Yes, get this book. Read "Jesus Land" to understand a little boy's and a little girl's survival in the face of craziness. Read it to hone your senses and pick up on cues of what may be taking place in your lives today. Read it because you must find inspiration in how normal, typical human beings can overcome what can truly be described as brainwashing, emotional torture, and horrible physical abuse.
Once you finish reading this book, read Ms. Scheeres other book on the Jim Jones/People's Temple massacre in Guyana, A Thousand Lives: The Untold Story of Jonestown. In this second book, Ms. Scheeres provides the most detailed and historical accounting of the Jonestown massacre available.
But Julia's life is also complicated by her parents' zealous religious values and determination that their children follow the way of the Lord. Julia's mother is a religious fanatic and zealous without apology. She is also abusive towards her own children and also doesn't display signs of love or affection.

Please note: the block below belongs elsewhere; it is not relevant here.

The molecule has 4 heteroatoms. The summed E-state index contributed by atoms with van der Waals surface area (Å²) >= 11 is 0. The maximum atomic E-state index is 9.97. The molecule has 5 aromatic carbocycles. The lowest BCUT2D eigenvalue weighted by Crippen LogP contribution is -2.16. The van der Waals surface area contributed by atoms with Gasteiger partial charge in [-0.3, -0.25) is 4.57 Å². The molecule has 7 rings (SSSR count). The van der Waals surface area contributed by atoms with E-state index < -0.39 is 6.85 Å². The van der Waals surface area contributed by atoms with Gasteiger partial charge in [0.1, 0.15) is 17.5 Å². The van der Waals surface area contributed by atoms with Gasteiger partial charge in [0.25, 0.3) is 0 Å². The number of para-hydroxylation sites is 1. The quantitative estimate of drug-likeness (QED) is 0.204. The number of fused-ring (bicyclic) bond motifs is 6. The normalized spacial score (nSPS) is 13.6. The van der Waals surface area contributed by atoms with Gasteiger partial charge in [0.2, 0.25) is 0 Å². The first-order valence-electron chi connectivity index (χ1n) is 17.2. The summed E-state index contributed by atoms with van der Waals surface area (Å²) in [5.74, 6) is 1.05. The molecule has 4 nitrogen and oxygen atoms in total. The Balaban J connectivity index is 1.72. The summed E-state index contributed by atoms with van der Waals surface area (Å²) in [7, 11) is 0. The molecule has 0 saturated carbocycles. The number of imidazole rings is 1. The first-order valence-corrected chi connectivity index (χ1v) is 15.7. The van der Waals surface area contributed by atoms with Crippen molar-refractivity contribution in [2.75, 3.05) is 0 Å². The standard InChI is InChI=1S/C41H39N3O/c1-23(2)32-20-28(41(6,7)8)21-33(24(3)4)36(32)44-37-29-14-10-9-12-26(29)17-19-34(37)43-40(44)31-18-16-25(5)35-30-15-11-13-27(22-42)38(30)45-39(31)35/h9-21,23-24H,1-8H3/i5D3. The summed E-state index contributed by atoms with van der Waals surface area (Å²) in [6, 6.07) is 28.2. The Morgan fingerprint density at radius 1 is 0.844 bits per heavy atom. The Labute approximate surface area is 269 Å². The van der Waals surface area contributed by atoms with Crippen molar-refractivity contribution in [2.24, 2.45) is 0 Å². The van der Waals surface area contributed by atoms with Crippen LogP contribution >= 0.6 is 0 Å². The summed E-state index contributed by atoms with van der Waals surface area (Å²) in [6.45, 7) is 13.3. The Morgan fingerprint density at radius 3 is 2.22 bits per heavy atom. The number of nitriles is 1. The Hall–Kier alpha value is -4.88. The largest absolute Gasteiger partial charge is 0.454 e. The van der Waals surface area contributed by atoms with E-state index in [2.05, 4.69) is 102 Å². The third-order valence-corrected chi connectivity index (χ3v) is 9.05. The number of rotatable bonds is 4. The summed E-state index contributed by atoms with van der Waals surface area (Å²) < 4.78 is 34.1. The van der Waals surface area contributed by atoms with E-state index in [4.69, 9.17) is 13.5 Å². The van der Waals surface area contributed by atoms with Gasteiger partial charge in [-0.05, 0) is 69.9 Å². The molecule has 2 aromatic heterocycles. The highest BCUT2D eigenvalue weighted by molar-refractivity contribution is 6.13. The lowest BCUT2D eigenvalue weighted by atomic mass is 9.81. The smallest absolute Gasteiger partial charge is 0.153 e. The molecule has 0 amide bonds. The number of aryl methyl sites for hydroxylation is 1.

In reading this memoir, I began to understand Julia's point of view. She was driven to her behavior which landed her in a horrible concentration camp called Escuela Caribe or return to her parents' home. She chose the religious camp in the Dominican Republic because her brother, David, was already there and he couldn't warn her about it, escape or come home.
Once there, Julia's memoir comes alive with horrifying details of abuse, punishment, and a discipline style that reminds me of Jesus Camp but much worse. Everybody can rat each other out and gain points to move to the next level.
In conclusion, Julia has written a tribute to her beloved David, her brother. This book is about sibling relationships that became stronger even in the toughest of times. I would strongly recommend this book to anybody.
I would have just recommended that she added pictures or maps of the Escuela Caribe to help understand the layout if possible or even a map of Indiana as well.